Breyer's dissent has a bit of nice reasoning in it, actually.
"But what sense does it make
to forbid selling to a 13-year-old boy a magazine with an
image of a nude woman, while protecting a sale to that 13
year-old of an interactive video game in which he actively,
but virtually, binds and gags the woman, then tortures
and kills her? What kind of First Amendment would
permit the government to protect children by restrict-
ing sales of that extremely violent video game only when
the woman—bound, gagged, tortured, and killed—is also
This anomaly is not compelled by the First Amendment.
It disappears once one recognizes that extreme violence,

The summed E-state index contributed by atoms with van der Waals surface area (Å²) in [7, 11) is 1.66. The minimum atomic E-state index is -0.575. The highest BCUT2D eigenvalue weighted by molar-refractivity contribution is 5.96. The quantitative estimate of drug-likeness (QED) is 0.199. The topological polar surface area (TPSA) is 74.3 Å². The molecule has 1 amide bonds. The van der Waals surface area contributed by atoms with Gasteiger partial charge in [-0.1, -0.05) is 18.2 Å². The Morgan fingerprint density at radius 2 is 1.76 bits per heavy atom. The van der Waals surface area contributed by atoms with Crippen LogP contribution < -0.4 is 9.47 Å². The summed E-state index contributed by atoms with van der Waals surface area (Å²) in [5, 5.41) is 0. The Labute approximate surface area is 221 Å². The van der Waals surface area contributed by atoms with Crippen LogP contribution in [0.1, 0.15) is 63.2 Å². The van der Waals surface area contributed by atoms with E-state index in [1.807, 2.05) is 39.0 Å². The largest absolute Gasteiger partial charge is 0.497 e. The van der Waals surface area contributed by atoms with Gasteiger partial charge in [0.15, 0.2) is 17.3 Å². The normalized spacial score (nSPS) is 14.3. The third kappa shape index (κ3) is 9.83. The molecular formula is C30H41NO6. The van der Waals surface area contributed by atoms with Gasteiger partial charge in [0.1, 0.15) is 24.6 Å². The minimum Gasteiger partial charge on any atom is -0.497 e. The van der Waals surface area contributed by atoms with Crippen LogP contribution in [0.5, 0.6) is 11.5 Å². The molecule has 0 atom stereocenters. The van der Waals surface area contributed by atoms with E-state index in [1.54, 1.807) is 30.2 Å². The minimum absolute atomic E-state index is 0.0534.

where interactive, and without literary, artistic, or similar
justification, can prove at least as, if not more, harmful to
children as photographs of nudity. And the record here is
more than adequate to support such a view. That is why I
believe that Ginsberg controls the outcome here a fortiori.
And it is why I believe California’s law is constitutional on
Basically, the court had previously ruled that it's ok to ban porn sales to children, and the court is generally bound to prior rulings unless overturned by new legislation. The logic used to ban pornography sales to kids still applies to this case.
Not saying it's a good law, but Breyer's position makes a lot of sense.